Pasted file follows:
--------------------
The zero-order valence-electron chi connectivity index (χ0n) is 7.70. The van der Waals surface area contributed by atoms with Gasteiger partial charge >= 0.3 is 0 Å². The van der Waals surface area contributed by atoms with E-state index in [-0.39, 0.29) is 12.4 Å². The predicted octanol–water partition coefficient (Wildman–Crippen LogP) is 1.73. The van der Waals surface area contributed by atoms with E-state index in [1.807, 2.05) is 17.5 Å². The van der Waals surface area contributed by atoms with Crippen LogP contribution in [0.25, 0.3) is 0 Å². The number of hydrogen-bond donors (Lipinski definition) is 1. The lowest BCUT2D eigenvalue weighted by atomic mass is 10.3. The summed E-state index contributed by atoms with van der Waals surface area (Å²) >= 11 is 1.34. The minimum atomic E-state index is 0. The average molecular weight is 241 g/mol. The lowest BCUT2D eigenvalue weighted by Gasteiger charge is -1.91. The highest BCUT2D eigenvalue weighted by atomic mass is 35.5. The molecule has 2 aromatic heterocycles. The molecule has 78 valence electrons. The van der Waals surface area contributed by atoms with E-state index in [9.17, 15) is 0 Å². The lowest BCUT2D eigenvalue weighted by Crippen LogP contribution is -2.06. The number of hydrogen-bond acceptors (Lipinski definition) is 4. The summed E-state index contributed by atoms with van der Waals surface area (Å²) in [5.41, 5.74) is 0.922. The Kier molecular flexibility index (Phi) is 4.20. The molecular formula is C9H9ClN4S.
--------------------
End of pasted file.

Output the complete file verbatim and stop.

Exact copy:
The zero-order valence-electron chi connectivity index (χ0n) is 7.70. The van der Waals surface area contributed by atoms with Gasteiger partial charge >= 0.3 is 0 Å². The van der Waals surface area contributed by atoms with E-state index in [-0.39, 0.29) is 12.4 Å². The predicted octanol–water partition coefficient (Wildman–Crippen LogP) is 1.73. The van der Waals surface area contributed by atoms with E-state index in [1.807, 2.05) is 17.5 Å². The van der Waals surface area contributed by atoms with Crippen LogP contribution in [0.25, 0.3) is 0 Å². The number of hydrogen-bond donors (Lipinski definition) is 1. The lowest BCUT2D eigenvalue weighted by atomic mass is 10.3. The summed E-state index contributed by atoms with van der Waals surface area (Å²) >= 11 is 1.34. The minimum atomic E-state index is 0. The average molecular weight is 241 g/mol. The lowest BCUT2D eigenvalue weighted by Gasteiger charge is -1.91. The highest BCUT2D eigenvalue weighted by atomic mass is 35.5. The molecule has 2 aromatic heterocycles. The molecule has 78 valence electrons. The van der Waals surface area contributed by atoms with E-state index in [9.17, 15) is 0 Å². The lowest BCUT2D eigenvalue weighted by Crippen LogP contribution is -2.06. The number of hydrogen-bond acceptors (Lipinski definition) is 4. The summed E-state index contributed by atoms with van der Waals surface area (Å²) in [5.41, 5.74) is 0.922. The Kier molecular flexibility index (Phi) is 4.20. The molecular formula is C9H9ClN4S.